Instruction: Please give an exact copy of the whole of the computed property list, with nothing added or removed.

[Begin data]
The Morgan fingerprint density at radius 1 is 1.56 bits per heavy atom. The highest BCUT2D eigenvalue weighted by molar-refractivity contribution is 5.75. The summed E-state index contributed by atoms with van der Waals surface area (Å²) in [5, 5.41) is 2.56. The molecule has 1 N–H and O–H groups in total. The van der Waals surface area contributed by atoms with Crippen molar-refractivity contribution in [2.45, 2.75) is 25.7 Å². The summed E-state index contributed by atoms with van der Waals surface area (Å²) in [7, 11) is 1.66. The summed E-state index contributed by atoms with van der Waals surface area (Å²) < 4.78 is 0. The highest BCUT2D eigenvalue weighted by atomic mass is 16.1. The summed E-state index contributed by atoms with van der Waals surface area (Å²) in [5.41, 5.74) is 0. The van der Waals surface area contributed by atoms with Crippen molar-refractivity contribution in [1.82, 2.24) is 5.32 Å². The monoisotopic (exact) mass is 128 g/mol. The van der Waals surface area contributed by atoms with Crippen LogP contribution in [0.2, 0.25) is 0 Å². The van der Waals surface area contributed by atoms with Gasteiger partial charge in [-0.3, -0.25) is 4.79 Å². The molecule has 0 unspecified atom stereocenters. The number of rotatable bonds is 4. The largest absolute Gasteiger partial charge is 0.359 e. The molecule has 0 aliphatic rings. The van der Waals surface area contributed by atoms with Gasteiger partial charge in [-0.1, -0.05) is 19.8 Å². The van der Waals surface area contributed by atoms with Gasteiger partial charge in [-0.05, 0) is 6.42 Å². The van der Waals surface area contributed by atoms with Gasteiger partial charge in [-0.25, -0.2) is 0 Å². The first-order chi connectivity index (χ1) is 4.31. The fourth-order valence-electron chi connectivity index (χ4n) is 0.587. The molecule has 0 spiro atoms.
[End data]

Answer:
The Morgan fingerprint density at radius 1 is 1.56 bits per heavy atom. The highest BCUT2D eigenvalue weighted by molar-refractivity contribution is 5.75. The summed E-state index contributed by atoms with van der Waals surface area (Å²) in [5, 5.41) is 2.56. The molecule has 1 N–H and O–H groups in total. The van der Waals surface area contributed by atoms with Crippen molar-refractivity contribution in [2.45, 2.75) is 25.7 Å². The summed E-state index contributed by atoms with van der Waals surface area (Å²) in [7, 11) is 1.66. The summed E-state index contributed by atoms with van der Waals surface area (Å²) < 4.78 is 0. The highest BCUT2D eigenvalue weighted by atomic mass is 16.1. The summed E-state index contributed by atoms with van der Waals surface area (Å²) in [5.41, 5.74) is 0. The van der Waals surface area contributed by atoms with Crippen molar-refractivity contribution in [1.82, 2.24) is 5.32 Å². The monoisotopic (exact) mass is 128 g/mol. The van der Waals surface area contributed by atoms with Crippen LogP contribution in [0.2, 0.25) is 0 Å². The van der Waals surface area contributed by atoms with Gasteiger partial charge in [-0.3, -0.25) is 4.79 Å². The molecule has 0 unspecified atom stereocenters. The number of rotatable bonds is 4. The largest absolute Gasteiger partial charge is 0.359 e. The molecule has 0 aliphatic rings. The van der Waals surface area contributed by atoms with Gasteiger partial charge in [-0.1, -0.05) is 19.8 Å². The van der Waals surface area contributed by atoms with Gasteiger partial charge in [-0.05, 0) is 6.42 Å². The van der Waals surface area contributed by atoms with Gasteiger partial charge in [-0.25, -0.2) is 0 Å². The first-order chi connectivity index (χ1) is 4.31. The fourth-order valence-electron chi connectivity index (χ4n) is 0.587. The molecule has 0 spiro atoms.